4. Block It
Use content controls to block access to social media from your phone. This is the stage I am on right now. I found that despite the previous 3 steps I was finding that stupid shit I had read on Facebook was still dominating my thoughts all day, and I was constantly reaching for my phone to check my feed. I was only going to do it for a week, but it helped my mood so much I have kept it blocked. I still have access to it on my PC, so I can check occasionally, but since I do not keep my PC in my pocket it has heavily curtailed my usage. If you work all day at a computer I would suggest blocking it on there too: if asked why just say you are trying to improve your mental health so you can become a more productive employee. I would also suggest having someone else hold the password to your content controls, so you cannot just unblock your access when severely tempted.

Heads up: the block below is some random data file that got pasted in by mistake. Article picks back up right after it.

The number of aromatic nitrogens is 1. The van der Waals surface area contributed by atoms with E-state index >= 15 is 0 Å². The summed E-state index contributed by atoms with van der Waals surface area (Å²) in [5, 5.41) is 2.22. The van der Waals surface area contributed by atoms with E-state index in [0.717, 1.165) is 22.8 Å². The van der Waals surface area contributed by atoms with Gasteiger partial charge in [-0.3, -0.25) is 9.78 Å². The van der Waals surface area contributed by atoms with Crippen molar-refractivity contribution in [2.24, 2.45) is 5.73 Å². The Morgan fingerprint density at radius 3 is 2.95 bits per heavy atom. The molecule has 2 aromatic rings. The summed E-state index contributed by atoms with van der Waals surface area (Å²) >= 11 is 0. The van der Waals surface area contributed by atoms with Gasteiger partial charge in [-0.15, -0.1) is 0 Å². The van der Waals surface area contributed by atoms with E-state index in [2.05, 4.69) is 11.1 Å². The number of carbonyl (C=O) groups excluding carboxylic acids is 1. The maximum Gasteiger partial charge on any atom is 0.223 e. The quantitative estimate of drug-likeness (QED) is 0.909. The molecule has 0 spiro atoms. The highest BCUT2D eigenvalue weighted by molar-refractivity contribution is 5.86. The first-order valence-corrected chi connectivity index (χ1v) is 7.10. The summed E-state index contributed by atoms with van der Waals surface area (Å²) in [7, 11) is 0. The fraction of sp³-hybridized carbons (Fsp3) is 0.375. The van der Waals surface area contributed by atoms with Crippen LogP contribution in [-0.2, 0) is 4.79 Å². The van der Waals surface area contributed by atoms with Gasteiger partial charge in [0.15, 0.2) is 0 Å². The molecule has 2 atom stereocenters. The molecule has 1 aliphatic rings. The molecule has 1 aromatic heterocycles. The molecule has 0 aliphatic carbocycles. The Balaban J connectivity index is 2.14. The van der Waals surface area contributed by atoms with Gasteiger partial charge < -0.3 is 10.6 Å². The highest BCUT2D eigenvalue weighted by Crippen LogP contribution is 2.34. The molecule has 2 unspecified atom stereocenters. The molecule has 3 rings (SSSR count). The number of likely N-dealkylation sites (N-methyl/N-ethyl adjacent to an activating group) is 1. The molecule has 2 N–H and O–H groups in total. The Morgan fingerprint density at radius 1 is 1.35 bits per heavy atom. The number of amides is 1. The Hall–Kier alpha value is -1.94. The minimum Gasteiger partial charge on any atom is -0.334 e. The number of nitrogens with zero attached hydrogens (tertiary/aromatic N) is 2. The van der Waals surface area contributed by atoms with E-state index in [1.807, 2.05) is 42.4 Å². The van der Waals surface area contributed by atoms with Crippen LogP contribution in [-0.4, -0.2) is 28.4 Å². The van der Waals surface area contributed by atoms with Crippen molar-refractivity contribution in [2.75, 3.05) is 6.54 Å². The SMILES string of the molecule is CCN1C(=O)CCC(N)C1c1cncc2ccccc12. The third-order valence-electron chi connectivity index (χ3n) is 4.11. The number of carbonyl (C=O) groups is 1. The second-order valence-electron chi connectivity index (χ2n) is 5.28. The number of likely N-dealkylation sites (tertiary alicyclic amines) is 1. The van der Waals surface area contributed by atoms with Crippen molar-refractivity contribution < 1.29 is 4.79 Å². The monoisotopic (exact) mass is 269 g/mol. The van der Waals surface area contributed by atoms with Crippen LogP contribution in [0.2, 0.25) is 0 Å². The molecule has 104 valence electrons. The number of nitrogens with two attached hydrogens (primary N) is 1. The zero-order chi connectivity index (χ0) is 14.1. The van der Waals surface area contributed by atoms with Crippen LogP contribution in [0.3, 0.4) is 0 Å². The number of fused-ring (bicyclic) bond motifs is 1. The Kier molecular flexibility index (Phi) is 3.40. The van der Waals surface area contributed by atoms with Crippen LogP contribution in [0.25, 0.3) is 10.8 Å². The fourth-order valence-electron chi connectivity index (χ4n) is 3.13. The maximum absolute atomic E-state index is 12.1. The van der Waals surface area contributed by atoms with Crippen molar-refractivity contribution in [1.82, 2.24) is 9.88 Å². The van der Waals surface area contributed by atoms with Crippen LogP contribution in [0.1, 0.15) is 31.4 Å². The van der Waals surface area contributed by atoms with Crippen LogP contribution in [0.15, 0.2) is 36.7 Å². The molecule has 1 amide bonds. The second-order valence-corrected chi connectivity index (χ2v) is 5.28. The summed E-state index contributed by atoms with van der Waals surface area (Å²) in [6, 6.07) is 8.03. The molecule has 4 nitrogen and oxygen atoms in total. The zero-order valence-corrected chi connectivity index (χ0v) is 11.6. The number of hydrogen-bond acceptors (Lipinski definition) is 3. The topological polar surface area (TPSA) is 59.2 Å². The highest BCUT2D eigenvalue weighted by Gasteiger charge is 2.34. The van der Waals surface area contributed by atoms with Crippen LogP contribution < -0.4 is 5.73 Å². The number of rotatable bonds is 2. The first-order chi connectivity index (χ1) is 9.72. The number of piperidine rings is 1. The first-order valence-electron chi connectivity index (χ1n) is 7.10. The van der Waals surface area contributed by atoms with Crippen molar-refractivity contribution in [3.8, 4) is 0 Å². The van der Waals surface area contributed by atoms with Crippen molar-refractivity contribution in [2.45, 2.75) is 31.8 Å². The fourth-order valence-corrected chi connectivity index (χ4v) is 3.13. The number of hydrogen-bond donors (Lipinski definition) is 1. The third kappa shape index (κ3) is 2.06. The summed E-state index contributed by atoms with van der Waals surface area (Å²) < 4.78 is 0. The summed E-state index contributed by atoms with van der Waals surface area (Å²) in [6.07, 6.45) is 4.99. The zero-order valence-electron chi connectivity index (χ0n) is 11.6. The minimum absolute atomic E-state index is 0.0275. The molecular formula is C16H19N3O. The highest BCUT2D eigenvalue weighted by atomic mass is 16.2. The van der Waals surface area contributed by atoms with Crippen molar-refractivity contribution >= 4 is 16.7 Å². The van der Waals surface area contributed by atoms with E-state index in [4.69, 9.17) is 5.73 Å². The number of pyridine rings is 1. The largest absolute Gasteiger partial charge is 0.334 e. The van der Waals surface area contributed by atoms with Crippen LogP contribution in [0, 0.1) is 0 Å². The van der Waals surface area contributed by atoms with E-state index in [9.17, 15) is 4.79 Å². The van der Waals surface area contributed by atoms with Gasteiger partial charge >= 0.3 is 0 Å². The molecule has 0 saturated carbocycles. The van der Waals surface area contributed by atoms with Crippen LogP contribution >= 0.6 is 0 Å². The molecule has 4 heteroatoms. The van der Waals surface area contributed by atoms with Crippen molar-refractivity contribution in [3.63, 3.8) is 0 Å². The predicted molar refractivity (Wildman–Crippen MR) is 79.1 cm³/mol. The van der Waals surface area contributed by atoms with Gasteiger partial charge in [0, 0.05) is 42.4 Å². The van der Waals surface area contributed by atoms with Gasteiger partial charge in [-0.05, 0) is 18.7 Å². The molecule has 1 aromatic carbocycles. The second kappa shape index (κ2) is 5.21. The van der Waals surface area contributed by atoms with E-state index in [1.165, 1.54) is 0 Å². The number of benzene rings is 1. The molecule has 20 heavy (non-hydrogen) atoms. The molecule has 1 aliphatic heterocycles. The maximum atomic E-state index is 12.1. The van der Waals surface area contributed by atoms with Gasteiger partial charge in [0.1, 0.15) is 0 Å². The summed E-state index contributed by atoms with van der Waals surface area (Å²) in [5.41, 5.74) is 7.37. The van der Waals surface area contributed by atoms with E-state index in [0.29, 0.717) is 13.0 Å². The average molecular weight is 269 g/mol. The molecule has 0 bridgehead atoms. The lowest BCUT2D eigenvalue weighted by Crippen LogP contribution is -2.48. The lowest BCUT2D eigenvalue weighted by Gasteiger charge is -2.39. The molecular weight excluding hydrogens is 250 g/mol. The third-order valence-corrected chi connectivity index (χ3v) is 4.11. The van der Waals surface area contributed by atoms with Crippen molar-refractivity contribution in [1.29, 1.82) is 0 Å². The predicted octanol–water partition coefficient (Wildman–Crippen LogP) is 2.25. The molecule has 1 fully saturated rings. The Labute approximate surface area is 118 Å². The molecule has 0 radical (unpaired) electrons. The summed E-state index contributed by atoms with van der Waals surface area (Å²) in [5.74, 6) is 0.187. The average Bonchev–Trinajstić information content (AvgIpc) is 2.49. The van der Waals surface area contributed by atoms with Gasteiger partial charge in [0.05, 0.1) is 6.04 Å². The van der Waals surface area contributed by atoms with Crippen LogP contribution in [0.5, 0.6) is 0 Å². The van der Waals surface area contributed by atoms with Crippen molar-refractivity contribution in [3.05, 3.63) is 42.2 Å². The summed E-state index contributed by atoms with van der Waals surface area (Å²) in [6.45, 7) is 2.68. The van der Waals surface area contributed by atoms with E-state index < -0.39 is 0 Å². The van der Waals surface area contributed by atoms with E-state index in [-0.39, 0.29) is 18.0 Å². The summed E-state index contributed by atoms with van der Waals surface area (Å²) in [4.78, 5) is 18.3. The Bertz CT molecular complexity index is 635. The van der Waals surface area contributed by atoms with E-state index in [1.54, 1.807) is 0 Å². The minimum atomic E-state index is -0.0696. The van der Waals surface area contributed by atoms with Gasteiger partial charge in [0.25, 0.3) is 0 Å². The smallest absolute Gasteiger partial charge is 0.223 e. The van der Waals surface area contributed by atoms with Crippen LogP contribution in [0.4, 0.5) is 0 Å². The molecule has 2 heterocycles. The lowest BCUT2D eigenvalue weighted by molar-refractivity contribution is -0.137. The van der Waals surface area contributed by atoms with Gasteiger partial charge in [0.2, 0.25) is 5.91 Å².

5. The Nuclear Option
If you find you are suddenly finding all these excuses to spend the whole day on your PC like it’s 2005 again, your addiction might be bad enough to warrant actually deleting your accounts. Good news: you can still keep up with your friends and family by calling them on the phone! Who knew, your Iphone isn’t just a Facebook access device, but can make direct voice calls to other people too?
I hope this blog post helps you improve your mental health.
Now how can I let my friends know about it without being hypocritical… hmm…